Marco Polo Trail on Silk Road China I

Marco Polo (1254–1324) was an Italian merchant traveler from the Republic of Venice whose travels are recorded in Livres des merveilles du monde, a book which did much to introduce Europeans to Central Asia and China. He learned the mercantile trade from his father and uncle, Niccolo and Maffeo, who traveled through Asia, and apparently met Kublai Khan. In 1269, they returned to Venice to meet Marco for the first time. The three of them embarked on an epic journey to Asia, returning after 24 years to find Venice at war with Genoa; Marco was imprisoned, and dictated his stories to a cellmate. He was released in 1299, became a wealthy merchant, married and had three children. He died in 1324, and was buried in San Lorenzo.


The Travels of Marco Polo

The book is a 13th-century travelogue written down by Rustichello da Pisa from stories told by Marco Polo, describing Polo's travels through Asia, Persia, China, and Indonesia between 1276 and 1291 and his experiences at the court of the Mongol leader Kublai Khan.


Some skeptics have wondered if Marco Polo actually went to East of Kashgar (now the famous city for Silk Road tours) or he perhaps wrote his book based on hearsay & tales of central China for the reasons that there was no the Mongol or Chinese names but only Persian names for places and no mention about the Great Wall of China, Chinese characters, chopsticks, or footbinding and more Chinese symbols. However, Mongol records indicats someone named Polo was indeed there and Polo's Kinsay (which Yule and Cordier call Hang-Chau-Fu) is Hangzhou.


Whatever the purpose of Polo's tales was to impress others with tales of his high esteem for an advanced civilization or for other reason, his travel idea probably was to create an oriental handbook for crusaders, western merchants, essentially a text on weights, measures and distances. Marco Polo pioneering journey inspired Christopher Columbus and many other travellers passion toward the East.


The First Trip East

Istanbul - Sudak - Bokhara - Samarkand - Kashgar - Turfan - Xanadu - Beijing (must-see for China tour deals)

Niccolo and Maffeo brothers set out from Constantinople (modern Istanbul) in 1260, and sailed across the Black Sea to Soldaia in the Crimea. Today the city is called Sudak and is in the Ukraine. Soldaia was a largely Greek city at that time and routinely traded with various Mediterranean ports.


Today, Bokhara and Samarkand are cities in Uzbekistan, and Balkh is a town with some interesting ruins in Northern Afghanistan. The Persian empire was once much larger than modern Iran, including much of what we now call Central Asia. The brothers lived in Bokhara for three years and became fluent in Persian.


In Bokhara, they learned that the Great Khan, Kublai- grandson of Genghis and, at least in theory, overlord of all Mongols- had never met a European and had expressed curiosity about and goodwill toward them. So they went on, traveling via Samarkand, Kashgar, Turfan and Hami (the Northern branch of the Silk Road) to his summer capital in Xanadu (now it is listed as UNESCO World Heritage Site making contribution to local China tourism) somewhat Northwest of modern Beijing. The Khan received them warmly and sent them back West with letters for the Pope, expressions of friendship and requests for missionaries and scholars.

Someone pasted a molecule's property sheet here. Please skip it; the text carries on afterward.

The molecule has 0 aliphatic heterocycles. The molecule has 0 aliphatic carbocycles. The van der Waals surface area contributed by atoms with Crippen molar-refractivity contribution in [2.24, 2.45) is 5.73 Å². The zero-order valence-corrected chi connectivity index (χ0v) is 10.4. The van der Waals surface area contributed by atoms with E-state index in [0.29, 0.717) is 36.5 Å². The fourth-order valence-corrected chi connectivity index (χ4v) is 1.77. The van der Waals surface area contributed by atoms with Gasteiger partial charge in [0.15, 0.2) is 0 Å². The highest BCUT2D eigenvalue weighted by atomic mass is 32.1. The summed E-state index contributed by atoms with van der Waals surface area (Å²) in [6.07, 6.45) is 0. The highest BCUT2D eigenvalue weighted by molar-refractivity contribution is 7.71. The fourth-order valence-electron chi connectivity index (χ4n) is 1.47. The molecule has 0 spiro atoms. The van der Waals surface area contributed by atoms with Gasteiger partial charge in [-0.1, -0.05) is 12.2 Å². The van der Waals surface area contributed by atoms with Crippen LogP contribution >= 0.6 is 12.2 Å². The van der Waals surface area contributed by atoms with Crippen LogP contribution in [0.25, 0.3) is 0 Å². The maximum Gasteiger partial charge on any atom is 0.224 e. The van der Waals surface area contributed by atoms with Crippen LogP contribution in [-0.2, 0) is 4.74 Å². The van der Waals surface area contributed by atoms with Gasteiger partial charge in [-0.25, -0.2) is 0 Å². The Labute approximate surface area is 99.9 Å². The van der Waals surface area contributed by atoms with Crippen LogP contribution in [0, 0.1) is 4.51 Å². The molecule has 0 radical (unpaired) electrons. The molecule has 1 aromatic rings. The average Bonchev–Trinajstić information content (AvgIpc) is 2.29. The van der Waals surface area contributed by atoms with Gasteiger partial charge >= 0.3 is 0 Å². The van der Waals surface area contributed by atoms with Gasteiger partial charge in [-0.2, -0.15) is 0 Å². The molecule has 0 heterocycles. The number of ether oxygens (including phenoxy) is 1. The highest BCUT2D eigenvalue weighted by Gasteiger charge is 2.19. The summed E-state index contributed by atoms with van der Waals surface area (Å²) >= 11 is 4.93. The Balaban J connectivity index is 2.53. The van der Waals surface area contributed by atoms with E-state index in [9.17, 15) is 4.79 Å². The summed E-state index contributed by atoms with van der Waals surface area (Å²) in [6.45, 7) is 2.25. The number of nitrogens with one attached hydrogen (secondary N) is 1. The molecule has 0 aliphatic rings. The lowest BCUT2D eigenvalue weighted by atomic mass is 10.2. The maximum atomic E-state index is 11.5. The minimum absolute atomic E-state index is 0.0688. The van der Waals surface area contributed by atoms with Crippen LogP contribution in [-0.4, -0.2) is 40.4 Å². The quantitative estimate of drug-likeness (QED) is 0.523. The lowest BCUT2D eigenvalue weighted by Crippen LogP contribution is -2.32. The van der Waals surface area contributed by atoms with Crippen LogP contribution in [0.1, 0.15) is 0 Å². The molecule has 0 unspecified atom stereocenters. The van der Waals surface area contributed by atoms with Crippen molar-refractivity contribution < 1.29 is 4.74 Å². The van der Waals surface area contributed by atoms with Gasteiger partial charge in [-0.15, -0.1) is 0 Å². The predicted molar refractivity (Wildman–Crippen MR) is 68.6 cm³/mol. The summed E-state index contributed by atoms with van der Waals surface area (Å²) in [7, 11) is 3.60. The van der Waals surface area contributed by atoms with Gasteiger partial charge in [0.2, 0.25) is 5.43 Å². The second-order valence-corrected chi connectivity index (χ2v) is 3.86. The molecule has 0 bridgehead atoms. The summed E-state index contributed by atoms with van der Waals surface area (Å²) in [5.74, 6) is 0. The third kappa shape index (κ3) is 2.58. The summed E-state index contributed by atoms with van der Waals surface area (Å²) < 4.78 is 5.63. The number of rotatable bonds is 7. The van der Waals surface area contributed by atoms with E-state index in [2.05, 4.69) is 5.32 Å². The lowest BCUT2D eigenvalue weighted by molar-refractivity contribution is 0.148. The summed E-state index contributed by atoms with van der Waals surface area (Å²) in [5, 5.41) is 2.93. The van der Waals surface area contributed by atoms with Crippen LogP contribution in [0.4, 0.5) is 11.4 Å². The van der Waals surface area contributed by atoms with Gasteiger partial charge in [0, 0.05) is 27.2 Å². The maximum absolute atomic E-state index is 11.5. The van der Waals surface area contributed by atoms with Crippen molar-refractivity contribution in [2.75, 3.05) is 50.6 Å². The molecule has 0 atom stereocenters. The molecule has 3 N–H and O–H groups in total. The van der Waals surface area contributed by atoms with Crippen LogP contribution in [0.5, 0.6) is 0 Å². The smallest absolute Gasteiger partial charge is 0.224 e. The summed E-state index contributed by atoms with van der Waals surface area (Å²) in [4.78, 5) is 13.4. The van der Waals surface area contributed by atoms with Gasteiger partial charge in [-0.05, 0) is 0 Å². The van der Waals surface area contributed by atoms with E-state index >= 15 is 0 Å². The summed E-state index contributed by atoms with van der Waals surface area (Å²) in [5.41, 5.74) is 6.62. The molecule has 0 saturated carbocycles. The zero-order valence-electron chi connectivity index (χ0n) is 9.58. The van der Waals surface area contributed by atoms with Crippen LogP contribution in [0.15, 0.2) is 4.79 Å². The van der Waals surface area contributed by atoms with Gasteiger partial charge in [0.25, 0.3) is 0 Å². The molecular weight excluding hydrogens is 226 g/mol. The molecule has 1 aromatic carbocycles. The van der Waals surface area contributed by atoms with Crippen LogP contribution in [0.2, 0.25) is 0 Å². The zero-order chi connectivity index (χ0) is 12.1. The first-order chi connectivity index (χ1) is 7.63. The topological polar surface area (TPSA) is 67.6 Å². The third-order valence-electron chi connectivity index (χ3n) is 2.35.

The Second Trip

The brothers went back to Acre, this time with young Marco, and then up to Jerusalem to get some oil from the holy sepulchre which the Khan had requested.


They then set off East again without a papal reply to the Khan's letters. The Khan also invited scholars and missionaries from other places - Tibetan Buddhists and Persian Muslims - and those had a great effect on China.


Their route was indirect, setting out from the Mediterranean port of Laias, North to Armenia and Georgia, then to Mosul in what is now Iraq, then into Persia (now known as Iran) via Tabriz, Yazd and Kerman to Hormuz. The book talks of Damascus and Baghdad, but it is doubtful they actually visited those cities.


The original plan was to take a ship East from Hormuz, but after reaching Hormuz they decided to swing North instead. Marco would later come to Hormuz by sea, taking the Maritime Silk Road on his return journey.


The three men went back to Kerman and on to Persia's Eastern province of Khorasan. This put them on the main Silk Road route. The branch they took involved going Northeast to Balkh, then Southeast toward Kashmir and finally North to reach Khotan in what is now Xinjiang. The major routes today are the Khyber Pass from Afghanistan into Pakistan and the Karakoram Highway North to China, but the Polos' exact route is unclear. They may have taken lesser-known passes such as the route through Ladakh.


The brothers had taken the Northern branch of the Silk Road (now it is the famous travel route included in the China best tours) around the Kalimakan Desert on the previous trip. This time, the first city they reached in what is now China was Khotan, in the middle of the Southern branch, so naturally they continued East on that branch.

  1. 2013/08/21(水) 16:55:20|
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